United States Court of Appeals for the Fifth Circuit issues a stay of execution for Scott Panetti
The United States Court of Appeals for the Fifth Circuit issued a stay of execution for Scott Panetti, who was scheduled to be executed today at 6 pm CST. Panetti is the floridly psychotic death row inmate who represented himself in his death penalty trial while dressed in a purple cowboy suit. You can read more about his case in Crane-Station’s post today.
The one-page per curiam opinion (i.e., a brief unsigned unanimous opinion) states:
We STAY the execution pending further order of the court to allow us to
fully consider the late arriving and complex legal questions at issue in this
matter. An order setting a briefing schedule and oral argument will follow.
Panetti’s lawyers are raising three issues:
1) Whether he is so mentally ill that he cannot comprehend that he is going to be executed and the reason why he is going to be executed. This is a claim that he is mentally incompetent and therefore cannot be executed pursuant to United States Supreme Court case law.
2) Whether he is legally insane and therefore cannot be executed pursuant to United States Supreme Court case law.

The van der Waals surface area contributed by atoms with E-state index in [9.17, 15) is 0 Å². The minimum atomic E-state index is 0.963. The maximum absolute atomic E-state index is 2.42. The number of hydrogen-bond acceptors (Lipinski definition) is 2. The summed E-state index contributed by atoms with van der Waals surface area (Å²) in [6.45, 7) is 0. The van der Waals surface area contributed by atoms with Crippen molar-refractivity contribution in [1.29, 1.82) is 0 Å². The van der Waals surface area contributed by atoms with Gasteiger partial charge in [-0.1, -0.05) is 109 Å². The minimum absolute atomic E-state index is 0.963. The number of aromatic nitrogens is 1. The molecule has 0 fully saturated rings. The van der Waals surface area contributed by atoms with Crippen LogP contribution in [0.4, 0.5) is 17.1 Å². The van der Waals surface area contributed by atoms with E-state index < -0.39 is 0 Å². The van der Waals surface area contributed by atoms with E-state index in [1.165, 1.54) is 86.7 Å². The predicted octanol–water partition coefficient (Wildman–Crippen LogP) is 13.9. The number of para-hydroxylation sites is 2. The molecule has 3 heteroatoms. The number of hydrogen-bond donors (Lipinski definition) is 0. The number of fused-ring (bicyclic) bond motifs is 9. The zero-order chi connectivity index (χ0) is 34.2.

3) Whether “evolving standards of decency that mark the progress of a maturing society” forbid the execution of the severely mentally ill under the Eighth and Fourteenth Amendments to the United States Constitution. This claim requires evidentiary support that attitudes about the death penalty, whom should society execute and how they should be executed have changed over time.
Resolution of the first two issues depends on mental health evaluations that must be conducted. Each side will have an opportunity to evaluate Panetti, who was last evaluated seven years ago. Based on my review of the case, I believe the defense has demonstrated that he is incompetent, delusional and unable to distinguish between reality and delusions even when he is medicated with anti-psychotic medication.
Because the prosecution has done it before, you can expect they will find someone who will conclude to a reasonable medical certainty that Panetti is faking mental illness to avoid responsibility for his actions and escape execution despite overwhelming documentary evidence that he has been continuously psychotic for more than 20 years.
The defense responds that it’s difficult to believe that Panetti started faking his persistent psychotic delusions and resulting involuntary commitments some six or more years before he killed his in-laws so that he could represent himself at trial wearing a purple cowboy suit.
I am intrigued by the third issue, so I am going to go into it in some detail to bring it into focus.
The Eighth Amendment, which is applicable to the states through the Due Process Clause of the Fourteenth Amendment, prohibits “cruel and unusual punishment.” The Supreme Court of the United States (SCOTUS) has decided that cruel and unusual punishment is a floating concept that may change over time according to “evolving standards of decency that mark the progress of a maturing society.”